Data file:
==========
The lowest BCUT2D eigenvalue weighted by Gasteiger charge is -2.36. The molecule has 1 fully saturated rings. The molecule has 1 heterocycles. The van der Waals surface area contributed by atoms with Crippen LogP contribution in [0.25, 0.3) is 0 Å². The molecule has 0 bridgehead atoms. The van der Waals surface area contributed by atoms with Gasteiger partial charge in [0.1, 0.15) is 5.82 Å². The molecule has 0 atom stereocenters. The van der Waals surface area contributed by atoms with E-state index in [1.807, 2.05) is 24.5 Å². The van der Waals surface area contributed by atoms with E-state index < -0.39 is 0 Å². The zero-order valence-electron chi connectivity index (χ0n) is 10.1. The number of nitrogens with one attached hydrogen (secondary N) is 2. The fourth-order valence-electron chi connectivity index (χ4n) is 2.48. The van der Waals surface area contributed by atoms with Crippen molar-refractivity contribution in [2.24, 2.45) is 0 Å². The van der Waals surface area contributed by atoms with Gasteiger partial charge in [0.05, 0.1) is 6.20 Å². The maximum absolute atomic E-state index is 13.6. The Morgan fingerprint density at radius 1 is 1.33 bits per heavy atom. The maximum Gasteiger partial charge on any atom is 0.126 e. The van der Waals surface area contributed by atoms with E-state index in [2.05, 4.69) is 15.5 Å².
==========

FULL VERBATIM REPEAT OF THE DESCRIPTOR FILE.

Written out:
The lowest BCUT2D eigenvalue weighted by Gasteiger charge is -2.36. The molecule has 1 fully saturated rings. The molecule has 1 heterocycles. The van der Waals surface area contributed by atoms with Crippen LogP contribution in [0.25, 0.3) is 0 Å². The molecule has 0 bridgehead atoms. The van der Waals surface area contributed by atoms with Gasteiger partial charge in [0.1, 0.15) is 5.82 Å². The molecule has 0 atom stereocenters. The van der Waals surface area contributed by atoms with E-state index in [1.807, 2.05) is 24.5 Å². The van der Waals surface area contributed by atoms with E-state index < -0.39 is 0 Å². The zero-order valence-electron chi connectivity index (χ0n) is 10.1. The number of nitrogens with one attached hydrogen (secondary N) is 2. The fourth-order valence-electron chi connectivity index (χ4n) is 2.48. The van der Waals surface area contributed by atoms with Crippen molar-refractivity contribution in [2.24, 2.45) is 0 Å². The van der Waals surface area contributed by atoms with Gasteiger partial charge in [0.05, 0.1) is 6.20 Å². The maximum absolute atomic E-state index is 13.6. The Morgan fingerprint density at radius 1 is 1.33 bits per heavy atom. The maximum Gasteiger partial charge on any atom is 0.126 e. The van der Waals surface area contributed by atoms with E-state index in [2.05, 4.69) is 15.5 Å².